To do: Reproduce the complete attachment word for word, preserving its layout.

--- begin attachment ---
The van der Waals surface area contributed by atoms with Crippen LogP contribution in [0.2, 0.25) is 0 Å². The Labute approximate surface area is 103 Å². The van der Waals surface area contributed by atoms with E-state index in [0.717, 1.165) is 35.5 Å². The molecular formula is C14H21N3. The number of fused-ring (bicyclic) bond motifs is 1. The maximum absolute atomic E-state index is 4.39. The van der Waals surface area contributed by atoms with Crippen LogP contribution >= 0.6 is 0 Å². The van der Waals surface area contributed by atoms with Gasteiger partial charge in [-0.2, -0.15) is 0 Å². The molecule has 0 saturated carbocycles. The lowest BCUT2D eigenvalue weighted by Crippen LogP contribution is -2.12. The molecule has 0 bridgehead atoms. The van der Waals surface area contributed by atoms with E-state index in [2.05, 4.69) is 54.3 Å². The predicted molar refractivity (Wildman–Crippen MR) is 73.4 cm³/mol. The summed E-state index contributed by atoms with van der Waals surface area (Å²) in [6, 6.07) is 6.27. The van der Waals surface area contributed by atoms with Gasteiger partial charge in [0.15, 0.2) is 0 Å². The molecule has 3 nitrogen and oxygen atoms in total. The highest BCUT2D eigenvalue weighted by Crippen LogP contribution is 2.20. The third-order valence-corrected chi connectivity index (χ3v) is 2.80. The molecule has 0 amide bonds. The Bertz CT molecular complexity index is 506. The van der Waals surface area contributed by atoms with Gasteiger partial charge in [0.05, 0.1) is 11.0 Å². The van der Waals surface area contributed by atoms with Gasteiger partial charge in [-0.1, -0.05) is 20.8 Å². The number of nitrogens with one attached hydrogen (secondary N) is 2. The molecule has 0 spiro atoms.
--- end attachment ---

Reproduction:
The van der Waals surface area contributed by atoms with Crippen LogP contribution in [0.2, 0.25) is 0 Å². The Labute approximate surface area is 103 Å². The van der Waals surface area contributed by atoms with E-state index in [0.717, 1.165) is 35.5 Å². The molecular formula is C14H21N3. The number of fused-ring (bicyclic) bond motifs is 1. The maximum absolute atomic E-state index is 4.39. The van der Waals surface area contributed by atoms with Crippen LogP contribution >= 0.6 is 0 Å². The van der Waals surface area contributed by atoms with Gasteiger partial charge in [-0.2, -0.15) is 0 Å². The molecule has 0 saturated carbocycles. The lowest BCUT2D eigenvalue weighted by Crippen LogP contribution is -2.12. The molecule has 0 bridgehead atoms. The van der Waals surface area contributed by atoms with E-state index in [2.05, 4.69) is 54.3 Å². The predicted molar refractivity (Wildman–Crippen MR) is 73.4 cm³/mol. The summed E-state index contributed by atoms with van der Waals surface area (Å²) in [6, 6.07) is 6.27. The van der Waals surface area contributed by atoms with Gasteiger partial charge in [0.15, 0.2) is 0 Å². The molecule has 3 nitrogen and oxygen atoms in total. The highest BCUT2D eigenvalue weighted by Crippen LogP contribution is 2.20. The third-order valence-corrected chi connectivity index (χ3v) is 2.80. The molecule has 0 amide bonds. The Bertz CT molecular complexity index is 506. The van der Waals surface area contributed by atoms with Gasteiger partial charge in [0.05, 0.1) is 11.0 Å². The van der Waals surface area contributed by atoms with Gasteiger partial charge in [-0.1, -0.05) is 20.8 Å². The number of nitrogens with one attached hydrogen (secondary N) is 2. The molecule has 0 spiro atoms.